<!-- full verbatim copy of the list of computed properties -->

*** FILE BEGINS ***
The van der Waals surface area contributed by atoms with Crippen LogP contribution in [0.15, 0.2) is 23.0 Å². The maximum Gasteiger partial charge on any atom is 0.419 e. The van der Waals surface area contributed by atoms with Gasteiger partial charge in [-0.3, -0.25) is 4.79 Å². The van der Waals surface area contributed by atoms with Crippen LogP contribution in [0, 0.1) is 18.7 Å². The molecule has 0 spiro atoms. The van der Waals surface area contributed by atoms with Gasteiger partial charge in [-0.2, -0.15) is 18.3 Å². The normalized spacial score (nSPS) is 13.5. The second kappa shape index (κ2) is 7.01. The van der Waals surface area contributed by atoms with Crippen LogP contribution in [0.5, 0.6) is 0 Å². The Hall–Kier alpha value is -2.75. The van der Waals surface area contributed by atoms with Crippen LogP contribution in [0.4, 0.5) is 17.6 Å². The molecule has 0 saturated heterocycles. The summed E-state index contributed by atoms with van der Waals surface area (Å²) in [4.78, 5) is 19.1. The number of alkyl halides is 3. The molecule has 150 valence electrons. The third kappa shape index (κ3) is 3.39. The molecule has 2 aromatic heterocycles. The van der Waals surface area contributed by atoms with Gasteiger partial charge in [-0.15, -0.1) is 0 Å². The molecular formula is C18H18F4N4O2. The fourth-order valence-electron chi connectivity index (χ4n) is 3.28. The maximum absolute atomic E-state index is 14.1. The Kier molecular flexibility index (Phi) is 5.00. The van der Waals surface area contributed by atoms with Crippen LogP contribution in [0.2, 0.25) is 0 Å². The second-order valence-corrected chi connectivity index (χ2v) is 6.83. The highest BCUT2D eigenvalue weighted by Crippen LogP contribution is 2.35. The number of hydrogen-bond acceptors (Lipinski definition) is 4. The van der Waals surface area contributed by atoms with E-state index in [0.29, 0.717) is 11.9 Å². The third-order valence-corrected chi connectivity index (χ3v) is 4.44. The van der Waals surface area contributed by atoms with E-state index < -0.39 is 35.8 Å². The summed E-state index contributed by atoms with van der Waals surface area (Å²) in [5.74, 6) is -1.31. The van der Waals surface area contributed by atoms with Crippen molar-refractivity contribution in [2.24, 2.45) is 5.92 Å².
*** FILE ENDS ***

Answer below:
The van der Waals surface area contributed by atoms with Crippen LogP contribution in [0.15, 0.2) is 23.0 Å². The maximum Gasteiger partial charge on any atom is 0.419 e. The van der Waals surface area contributed by atoms with Gasteiger partial charge in [-0.3, -0.25) is 4.79 Å². The van der Waals surface area contributed by atoms with Crippen LogP contribution in [0, 0.1) is 18.7 Å². The molecule has 0 spiro atoms. The van der Waals surface area contributed by atoms with Gasteiger partial charge in [-0.2, -0.15) is 18.3 Å². The normalized spacial score (nSPS) is 13.5. The second kappa shape index (κ2) is 7.01. The van der Waals surface area contributed by atoms with Crippen LogP contribution in [0.5, 0.6) is 0 Å². The Hall–Kier alpha value is -2.75. The van der Waals surface area contributed by atoms with Crippen LogP contribution in [0.4, 0.5) is 17.6 Å². The molecule has 0 saturated heterocycles. The summed E-state index contributed by atoms with van der Waals surface area (Å²) in [4.78, 5) is 19.1. The number of alkyl halides is 3. The molecule has 150 valence electrons. The third kappa shape index (κ3) is 3.39. The molecule has 2 aromatic heterocycles. The van der Waals surface area contributed by atoms with Gasteiger partial charge in [-0.15, -0.1) is 0 Å². The molecular formula is C18H18F4N4O2. The fourth-order valence-electron chi connectivity index (χ4n) is 3.28. The maximum absolute atomic E-state index is 14.1. The Kier molecular flexibility index (Phi) is 5.00. The van der Waals surface area contributed by atoms with Crippen LogP contribution in [0.2, 0.25) is 0 Å². The second-order valence-corrected chi connectivity index (χ2v) is 6.83. The highest BCUT2D eigenvalue weighted by Crippen LogP contribution is 2.35. The number of hydrogen-bond acceptors (Lipinski definition) is 4. The van der Waals surface area contributed by atoms with E-state index in [0.29, 0.717) is 11.9 Å². The third-order valence-corrected chi connectivity index (χ3v) is 4.44. The van der Waals surface area contributed by atoms with E-state index < -0.39 is 35.8 Å². The summed E-state index contributed by atoms with van der Waals surface area (Å²) in [5.74, 6) is -1.31. The van der Waals surface area contributed by atoms with Crippen molar-refractivity contribution in [2.24, 2.45) is 5.92 Å².